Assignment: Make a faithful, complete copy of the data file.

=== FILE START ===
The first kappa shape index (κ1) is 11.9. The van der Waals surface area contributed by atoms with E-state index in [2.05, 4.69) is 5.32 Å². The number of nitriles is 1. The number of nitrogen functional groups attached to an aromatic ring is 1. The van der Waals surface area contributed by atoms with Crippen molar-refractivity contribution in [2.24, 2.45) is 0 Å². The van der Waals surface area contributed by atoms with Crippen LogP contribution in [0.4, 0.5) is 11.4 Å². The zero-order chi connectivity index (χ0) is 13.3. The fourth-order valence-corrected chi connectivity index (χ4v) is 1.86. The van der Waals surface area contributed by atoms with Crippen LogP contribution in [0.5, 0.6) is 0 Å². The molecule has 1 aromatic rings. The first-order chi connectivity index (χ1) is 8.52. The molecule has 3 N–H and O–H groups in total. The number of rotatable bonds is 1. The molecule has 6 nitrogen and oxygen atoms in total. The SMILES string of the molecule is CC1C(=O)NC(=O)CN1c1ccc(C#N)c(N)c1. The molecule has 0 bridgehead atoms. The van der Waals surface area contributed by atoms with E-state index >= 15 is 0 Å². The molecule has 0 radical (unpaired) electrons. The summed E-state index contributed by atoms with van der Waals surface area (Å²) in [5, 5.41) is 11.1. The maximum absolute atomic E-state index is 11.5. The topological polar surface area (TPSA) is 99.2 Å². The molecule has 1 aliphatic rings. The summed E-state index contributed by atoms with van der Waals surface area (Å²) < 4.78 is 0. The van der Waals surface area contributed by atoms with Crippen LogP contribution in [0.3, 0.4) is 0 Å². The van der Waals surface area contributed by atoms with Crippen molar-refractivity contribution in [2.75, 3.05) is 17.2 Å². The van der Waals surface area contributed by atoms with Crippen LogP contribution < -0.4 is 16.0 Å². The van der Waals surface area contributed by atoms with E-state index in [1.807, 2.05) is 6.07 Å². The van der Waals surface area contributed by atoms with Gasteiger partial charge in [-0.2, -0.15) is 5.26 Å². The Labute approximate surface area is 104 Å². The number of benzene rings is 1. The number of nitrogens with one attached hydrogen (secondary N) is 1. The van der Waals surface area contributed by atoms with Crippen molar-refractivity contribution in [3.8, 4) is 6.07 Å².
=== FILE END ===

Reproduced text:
The first kappa shape index (κ1) is 11.9. The van der Waals surface area contributed by atoms with E-state index in [2.05, 4.69) is 5.32 Å². The number of nitriles is 1. The number of nitrogen functional groups attached to an aromatic ring is 1. The van der Waals surface area contributed by atoms with Crippen molar-refractivity contribution in [2.24, 2.45) is 0 Å². The van der Waals surface area contributed by atoms with Crippen LogP contribution in [0.4, 0.5) is 11.4 Å². The zero-order chi connectivity index (χ0) is 13.3. The fourth-order valence-corrected chi connectivity index (χ4v) is 1.86. The van der Waals surface area contributed by atoms with Crippen LogP contribution in [0.5, 0.6) is 0 Å². The molecule has 1 aromatic rings. The first-order chi connectivity index (χ1) is 8.52. The molecule has 3 N–H and O–H groups in total. The number of rotatable bonds is 1. The molecule has 6 nitrogen and oxygen atoms in total. The SMILES string of the molecule is CC1C(=O)NC(=O)CN1c1ccc(C#N)c(N)c1. The molecule has 0 bridgehead atoms. The van der Waals surface area contributed by atoms with E-state index >= 15 is 0 Å². The molecule has 0 radical (unpaired) electrons. The summed E-state index contributed by atoms with van der Waals surface area (Å²) in [5, 5.41) is 11.1. The maximum absolute atomic E-state index is 11.5. The topological polar surface area (TPSA) is 99.2 Å². The molecule has 1 aliphatic rings. The summed E-state index contributed by atoms with van der Waals surface area (Å²) < 4.78 is 0. The van der Waals surface area contributed by atoms with Crippen LogP contribution in [0.3, 0.4) is 0 Å². The van der Waals surface area contributed by atoms with Crippen molar-refractivity contribution in [2.75, 3.05) is 17.2 Å². The van der Waals surface area contributed by atoms with Crippen LogP contribution < -0.4 is 16.0 Å². The van der Waals surface area contributed by atoms with E-state index in [1.807, 2.05) is 6.07 Å². The van der Waals surface area contributed by atoms with Gasteiger partial charge in [-0.2, -0.15) is 5.26 Å². The Labute approximate surface area is 104 Å². The number of benzene rings is 1. The number of nitrogens with one attached hydrogen (secondary N) is 1. The van der Waals surface area contributed by atoms with Crippen molar-refractivity contribution in [3.8, 4) is 6.07 Å².